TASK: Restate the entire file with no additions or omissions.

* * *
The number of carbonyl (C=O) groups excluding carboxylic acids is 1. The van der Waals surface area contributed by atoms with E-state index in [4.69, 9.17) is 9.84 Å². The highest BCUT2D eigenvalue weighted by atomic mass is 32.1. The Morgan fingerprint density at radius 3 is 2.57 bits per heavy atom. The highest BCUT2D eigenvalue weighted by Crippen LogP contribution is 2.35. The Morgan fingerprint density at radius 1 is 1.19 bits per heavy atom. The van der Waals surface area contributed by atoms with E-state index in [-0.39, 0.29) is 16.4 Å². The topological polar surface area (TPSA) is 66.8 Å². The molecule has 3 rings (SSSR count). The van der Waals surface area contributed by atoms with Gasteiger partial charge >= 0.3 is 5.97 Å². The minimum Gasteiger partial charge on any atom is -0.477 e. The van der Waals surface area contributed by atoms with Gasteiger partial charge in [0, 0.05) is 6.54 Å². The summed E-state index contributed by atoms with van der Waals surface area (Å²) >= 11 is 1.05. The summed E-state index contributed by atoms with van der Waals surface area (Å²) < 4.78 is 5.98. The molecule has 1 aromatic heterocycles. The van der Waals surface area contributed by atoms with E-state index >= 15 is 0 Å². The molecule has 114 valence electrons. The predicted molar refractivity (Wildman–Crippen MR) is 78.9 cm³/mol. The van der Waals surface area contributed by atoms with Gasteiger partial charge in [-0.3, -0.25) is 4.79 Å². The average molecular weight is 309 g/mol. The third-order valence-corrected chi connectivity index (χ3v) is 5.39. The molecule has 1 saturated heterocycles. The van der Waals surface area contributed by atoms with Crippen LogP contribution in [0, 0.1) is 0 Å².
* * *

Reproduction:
The number of carbonyl (C=O) groups excluding carboxylic acids is 1. The van der Waals surface area contributed by atoms with E-state index in [4.69, 9.17) is 9.84 Å². The highest BCUT2D eigenvalue weighted by atomic mass is 32.1. The Morgan fingerprint density at radius 3 is 2.57 bits per heavy atom. The highest BCUT2D eigenvalue weighted by Crippen LogP contribution is 2.35. The Morgan fingerprint density at radius 1 is 1.19 bits per heavy atom. The van der Waals surface area contributed by atoms with E-state index in [-0.39, 0.29) is 16.4 Å². The topological polar surface area (TPSA) is 66.8 Å². The molecule has 3 rings (SSSR count). The van der Waals surface area contributed by atoms with Gasteiger partial charge >= 0.3 is 5.97 Å². The minimum Gasteiger partial charge on any atom is -0.477 e. The van der Waals surface area contributed by atoms with Gasteiger partial charge in [0, 0.05) is 6.54 Å². The summed E-state index contributed by atoms with van der Waals surface area (Å²) >= 11 is 1.05. The summed E-state index contributed by atoms with van der Waals surface area (Å²) < 4.78 is 5.98. The molecule has 1 aromatic heterocycles. The van der Waals surface area contributed by atoms with E-state index >= 15 is 0 Å². The molecule has 114 valence electrons. The predicted molar refractivity (Wildman–Crippen MR) is 78.9 cm³/mol. The van der Waals surface area contributed by atoms with Gasteiger partial charge in [-0.3, -0.25) is 4.79 Å². The average molecular weight is 309 g/mol. The third-order valence-corrected chi connectivity index (χ3v) is 5.39. The molecule has 1 saturated heterocycles. The van der Waals surface area contributed by atoms with Crippen LogP contribution in [0, 0.1) is 0 Å².